• Planting for a second 2019 harvest in October-November must be completed in the coming days. The Food and Agriculture Organization (FAO) has begun the distribution of corn, bean and vegetable seeds, and of tools, to 14,700 small-scale farming families in Sofala and Manica provinces. WFP is supporting the effort by providing food assistance to the families to ensure seeds are planted rather than consumed.
  • More than 2,700 square miles of crops – primarily corn – were washed away ahead of the main April–May harvest, deepening food insecurity. Other key sources of income, like livestock and fisheries, have also been badly affected.

Given the magnitude of the damage caused, Mozambique’s recovery needs will also be significant. WFP is working to ensure that a major government and World Bank-led post-disaster needs assessment that began this week will provide for improved food/nutrition security and social protection programs.

The disaster has underscored how vulnerable southern Africa is to climate shocks, and the imperative of significantly increased investment in disaster risk reduction and climate change adaptation, key elements of WFP’s pre-cyclone work with vulnerable communities, including subsistence farmers.

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The United Nations World Food Programme – saving lives in emergencies and changing lives for millions through sustainable development. WFP works in more than 80 countries around the world, feeding people caught in conflict and disasters, and laying the foundations for a better future. Follow us on Twitter @WFPUSA, @wfp_media, @wfp_africa and @wfp_mozambique.

For more information on the recovery efforts, view our Cyclone Idai page.

BEIRA/MAPUTO – At the end of a two-day visit to Mozambique, the Executive Director of the United Nations World Food Programme, David Beasley, today said the international community must step up support to victims of the recent cyclone and flooding that have devastated large areas of the country.

After arriving Tuesday in Beira, which was struck by Cyclone Idai on March 14, hitting the port city of half a million people, Beasley overflew the nearby town of Buzi – which had been all but submerged by raging floodwaters – and met survivors receiving airlifted WFP assistance in the isolated village of Guara Guara.

“These people’s lives have been devastated, they have no livelihoods now, they’ve lost their homes, they’ve lost their farms, they’ve lost their crops, they’ve lost loved ones. And they’re going to need help at least for the next six to 12 months to get back on their feet,” Beasley said. “We need the international community to rally behind the victims of this storm with major financial support, so WFP can help the survivors of Cyclone Idai.”

An estimated 400,000 hectares of crops – primarily corn – were washed away just weeks ahead of the main April–May harvest. Other key sources of income, like livestock and fisheries, have also been badly affected.

Victims will need sustained support until they can get back on their feet – in the case of subsistence farmers, until the next main harvest in mid-2020. “We need to work together with the Government of Mozambique and the communities to ensure rehabilitation is done in a way that will prevent this devastation happening again, build better everything: houses, schools and health centers to stand the shocks,” added Beasley.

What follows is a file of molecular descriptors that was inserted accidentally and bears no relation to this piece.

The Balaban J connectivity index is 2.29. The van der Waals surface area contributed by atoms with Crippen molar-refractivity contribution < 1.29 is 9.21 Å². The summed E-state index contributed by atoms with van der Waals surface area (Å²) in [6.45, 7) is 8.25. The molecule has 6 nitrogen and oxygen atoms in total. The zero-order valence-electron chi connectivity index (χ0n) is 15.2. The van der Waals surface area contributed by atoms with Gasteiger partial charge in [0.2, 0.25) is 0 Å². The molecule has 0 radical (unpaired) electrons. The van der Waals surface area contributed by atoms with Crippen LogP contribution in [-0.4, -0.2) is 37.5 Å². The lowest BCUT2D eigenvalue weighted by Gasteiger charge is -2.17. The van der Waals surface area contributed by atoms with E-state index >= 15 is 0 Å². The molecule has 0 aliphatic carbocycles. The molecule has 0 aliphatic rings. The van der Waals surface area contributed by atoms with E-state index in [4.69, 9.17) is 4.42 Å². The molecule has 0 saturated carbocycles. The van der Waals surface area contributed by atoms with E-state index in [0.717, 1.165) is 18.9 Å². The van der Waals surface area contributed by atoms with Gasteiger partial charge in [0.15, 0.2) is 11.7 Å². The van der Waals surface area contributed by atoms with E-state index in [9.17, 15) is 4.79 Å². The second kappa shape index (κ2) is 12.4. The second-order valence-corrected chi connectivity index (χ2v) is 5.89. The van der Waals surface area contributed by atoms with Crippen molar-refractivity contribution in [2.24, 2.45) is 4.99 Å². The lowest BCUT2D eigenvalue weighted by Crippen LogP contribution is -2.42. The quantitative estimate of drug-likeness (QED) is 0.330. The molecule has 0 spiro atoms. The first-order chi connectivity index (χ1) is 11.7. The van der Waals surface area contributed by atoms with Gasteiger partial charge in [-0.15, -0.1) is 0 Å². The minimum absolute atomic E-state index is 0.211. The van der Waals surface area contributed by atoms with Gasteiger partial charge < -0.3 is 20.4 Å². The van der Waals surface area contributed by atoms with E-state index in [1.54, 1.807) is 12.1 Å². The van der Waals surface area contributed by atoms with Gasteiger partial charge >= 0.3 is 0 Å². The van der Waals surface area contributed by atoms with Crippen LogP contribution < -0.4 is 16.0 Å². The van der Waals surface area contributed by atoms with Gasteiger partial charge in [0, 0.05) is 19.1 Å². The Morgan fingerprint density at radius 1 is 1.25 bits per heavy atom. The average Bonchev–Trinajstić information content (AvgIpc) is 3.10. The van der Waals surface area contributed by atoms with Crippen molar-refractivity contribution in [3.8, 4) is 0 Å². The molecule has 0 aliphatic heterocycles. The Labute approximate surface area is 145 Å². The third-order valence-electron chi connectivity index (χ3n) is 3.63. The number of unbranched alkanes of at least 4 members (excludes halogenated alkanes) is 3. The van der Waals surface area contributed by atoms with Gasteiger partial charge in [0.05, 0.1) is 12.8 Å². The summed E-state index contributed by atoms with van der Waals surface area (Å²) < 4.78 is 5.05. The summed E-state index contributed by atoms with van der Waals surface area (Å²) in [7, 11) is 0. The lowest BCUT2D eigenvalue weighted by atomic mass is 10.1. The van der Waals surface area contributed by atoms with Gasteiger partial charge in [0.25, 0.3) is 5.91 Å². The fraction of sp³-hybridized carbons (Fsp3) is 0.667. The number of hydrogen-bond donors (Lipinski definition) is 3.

The disaster has demonstrated how vulnerable communities are to climate shocks and will inevitably push up already high malnutrition rates.

Since the cyclone hit, WFP has provided food assistance to more than 150,000 people, intends to reach half a million in the coming weeks, and, as soon as possible, all 1.7 million people urgently in need of food.

Displaced cyclone victims sheltering in scores of schools and churches in Beira and surrounding areas have received easy-to-prepare fortified blended food. Sixty-six tons of high energy biscuits airlifted into the country have been dropped by helicopter to people stranded by the floodwaters.

With 86,000 metric tons of commodities needed in the next three months, WFP is procuring large quantities of cereals, vegetable oil and fortified blended foods elsewhere in southern Africa, and shipping and trucking them into Mozambique. As conditions permit, WFP will increase local procurement.

As lead of the global humanitarian logistics “cluster” that helps coordinate the relief effort, WFP has deployed to Beira three MI-8 transport helicopters and a freight aircraft to support the broader humanitarian response. As lead of the emergency telecommunications cluster, WFP has been working to re-establish vital networks that can accelerate the response by government and humanitarian agencies.

Almost 60 additional WFP staff have been deployed to Mozambique, and 45 more are on the way: emergency coordinators, air operations managers and programming, logistics and telecommunications experts.

WFP requires $140 million for the next three months.

On Wednesday in Maputo, Beasley met President Nyusi, key government ministers and donor representatives. “In these last two days, I was heartbroken by the devastation, but I also saw courage and determination on the faces of the Mozambican people”, he said. “The terrible destruction cannot dampen their spirits. WFP will stay with them, scaling up to help as many as possible.”

“I urge the international community to respond quickly and generously, because lives are truly in the balance right now.”

Photos from WFP’s Mozambique flood response are available for download here: https://spaces.hightail.com/receive/QgtWAv3eqJ

For new video footage, contact Jonathan Dumont (jonathan.dumont@wfp.org)

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The United Nations World Food Programme saves lives in emergencies and changes lives for millions through sustainable development. WFP works in more than 80 countries around the world, feeding people caught in conflict and disasters, and laying the foundations for a better future. Follow us on Twitter @wfp_media, @wfp_mozambique

For more information please contact (email address: firstname.lastname@wfp.org):

Gerald Bourke, WFP/Beira, Mob/whatsapp +27 82 90 81 417

Deborah Nguyen, WFP/Beira, Mob: +258 86 505 6300 / whatsapp +33 652 89 76 44

Jane Howard, WFP/Rome, Tel. +39 06 6513 2321, Mob. +39 346 7600521

Herve Verhoosel, WFP/Geneva, Mob. +21 798428057

Francis Mwanza, WFP/London, Tel.  +44 (0)20 3857 7411, Mob. +44 (0)7968 008474

Challiss McDonough, WFP/Washington, Tel. +1-202-653-1149, Mob. +1-202-774-4026

Steve Taravella, WFP/New York, Tel. +1-646-556-6909, Mob.  +1-202-770-5993